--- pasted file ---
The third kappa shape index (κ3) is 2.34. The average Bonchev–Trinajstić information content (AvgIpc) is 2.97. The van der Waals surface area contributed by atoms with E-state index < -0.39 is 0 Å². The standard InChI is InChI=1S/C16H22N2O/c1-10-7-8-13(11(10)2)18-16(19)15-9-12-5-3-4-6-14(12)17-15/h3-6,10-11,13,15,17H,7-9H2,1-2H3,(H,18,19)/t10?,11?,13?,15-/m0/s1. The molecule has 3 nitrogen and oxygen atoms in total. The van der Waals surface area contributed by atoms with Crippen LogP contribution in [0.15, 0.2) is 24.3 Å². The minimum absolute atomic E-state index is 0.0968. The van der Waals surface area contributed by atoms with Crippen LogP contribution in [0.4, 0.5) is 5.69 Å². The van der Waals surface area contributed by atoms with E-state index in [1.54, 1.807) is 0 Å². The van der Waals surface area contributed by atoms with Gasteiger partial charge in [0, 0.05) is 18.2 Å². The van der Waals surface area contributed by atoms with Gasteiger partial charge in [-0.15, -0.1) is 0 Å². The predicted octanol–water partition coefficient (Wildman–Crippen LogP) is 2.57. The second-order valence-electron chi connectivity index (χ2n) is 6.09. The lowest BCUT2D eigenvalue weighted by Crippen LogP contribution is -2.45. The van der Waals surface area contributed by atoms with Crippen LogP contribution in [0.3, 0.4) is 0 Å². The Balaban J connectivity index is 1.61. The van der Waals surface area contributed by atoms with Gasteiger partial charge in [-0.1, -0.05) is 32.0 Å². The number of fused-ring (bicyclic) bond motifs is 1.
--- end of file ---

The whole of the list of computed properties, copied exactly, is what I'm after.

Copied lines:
The third kappa shape index (κ3) is 2.34. The average Bonchev–Trinajstić information content (AvgIpc) is 2.97. The van der Waals surface area contributed by atoms with E-state index < -0.39 is 0 Å². The standard InChI is InChI=1S/C16H22N2O/c1-10-7-8-13(11(10)2)18-16(19)15-9-12-5-3-4-6-14(12)17-15/h3-6,10-11,13,15,17H,7-9H2,1-2H3,(H,18,19)/t10?,11?,13?,15-/m0/s1. The molecule has 3 nitrogen and oxygen atoms in total. The van der Waals surface area contributed by atoms with Crippen LogP contribution in [0.15, 0.2) is 24.3 Å². The minimum absolute atomic E-state index is 0.0968. The van der Waals surface area contributed by atoms with Crippen LogP contribution in [0.4, 0.5) is 5.69 Å². The van der Waals surface area contributed by atoms with E-state index in [1.54, 1.807) is 0 Å². The van der Waals surface area contributed by atoms with Gasteiger partial charge in [0, 0.05) is 18.2 Å². The van der Waals surface area contributed by atoms with Gasteiger partial charge in [-0.15, -0.1) is 0 Å². The predicted octanol–water partition coefficient (Wildman–Crippen LogP) is 2.57. The second-order valence-electron chi connectivity index (χ2n) is 6.09. The lowest BCUT2D eigenvalue weighted by Crippen LogP contribution is -2.45. The van der Waals surface area contributed by atoms with Crippen LogP contribution in [0.3, 0.4) is 0 Å². The Balaban J connectivity index is 1.61. The van der Waals surface area contributed by atoms with Gasteiger partial charge in [-0.1, -0.05) is 32.0 Å². The number of fused-ring (bicyclic) bond motifs is 1.